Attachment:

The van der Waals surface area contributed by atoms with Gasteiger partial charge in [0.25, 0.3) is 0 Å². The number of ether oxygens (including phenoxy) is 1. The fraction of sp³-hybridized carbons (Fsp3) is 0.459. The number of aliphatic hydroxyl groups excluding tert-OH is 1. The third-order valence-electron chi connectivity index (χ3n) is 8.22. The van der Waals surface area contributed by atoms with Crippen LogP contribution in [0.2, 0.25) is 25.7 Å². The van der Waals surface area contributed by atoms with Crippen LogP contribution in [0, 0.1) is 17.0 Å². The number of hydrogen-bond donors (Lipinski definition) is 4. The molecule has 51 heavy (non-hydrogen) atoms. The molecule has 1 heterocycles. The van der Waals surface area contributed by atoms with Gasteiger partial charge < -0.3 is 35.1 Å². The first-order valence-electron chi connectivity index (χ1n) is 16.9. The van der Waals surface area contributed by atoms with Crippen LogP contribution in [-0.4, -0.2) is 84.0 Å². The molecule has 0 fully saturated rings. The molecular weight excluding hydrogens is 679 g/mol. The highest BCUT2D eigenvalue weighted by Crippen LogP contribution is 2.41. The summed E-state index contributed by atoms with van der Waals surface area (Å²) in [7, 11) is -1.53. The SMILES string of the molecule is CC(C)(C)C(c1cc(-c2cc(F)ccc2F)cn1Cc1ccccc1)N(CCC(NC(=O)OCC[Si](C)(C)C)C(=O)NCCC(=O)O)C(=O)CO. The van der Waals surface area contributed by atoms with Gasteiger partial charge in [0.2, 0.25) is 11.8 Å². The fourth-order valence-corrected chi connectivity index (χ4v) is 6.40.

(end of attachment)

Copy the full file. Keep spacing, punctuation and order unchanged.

The van der Waals surface area contributed by atoms with Gasteiger partial charge in [0.25, 0.3) is 0 Å². The number of ether oxygens (including phenoxy) is 1. The fraction of sp³-hybridized carbons (Fsp3) is 0.459. The number of aliphatic hydroxyl groups excluding tert-OH is 1. The third-order valence-electron chi connectivity index (χ3n) is 8.22. The van der Waals surface area contributed by atoms with Crippen LogP contribution in [0.2, 0.25) is 25.7 Å². The van der Waals surface area contributed by atoms with Crippen LogP contribution in [0, 0.1) is 17.0 Å². The number of hydrogen-bond donors (Lipinski definition) is 4. The molecule has 51 heavy (non-hydrogen) atoms. The molecule has 1 heterocycles. The van der Waals surface area contributed by atoms with Gasteiger partial charge < -0.3 is 35.1 Å². The first-order valence-electron chi connectivity index (χ1n) is 16.9. The van der Waals surface area contributed by atoms with Crippen LogP contribution in [-0.4, -0.2) is 84.0 Å². The molecule has 0 fully saturated rings. The molecular weight excluding hydrogens is 679 g/mol. The highest BCUT2D eigenvalue weighted by Crippen LogP contribution is 2.41. The summed E-state index contributed by atoms with van der Waals surface area (Å²) in [7, 11) is -1.53. The SMILES string of the molecule is CC(C)(C)C(c1cc(-c2cc(F)ccc2F)cn1Cc1ccccc1)N(CCC(NC(=O)OCC[Si](C)(C)C)C(=O)NCCC(=O)O)C(=O)CO. The van der Waals surface area contributed by atoms with Gasteiger partial charge in [0.2, 0.25) is 11.8 Å². The fourth-order valence-corrected chi connectivity index (χ4v) is 6.40.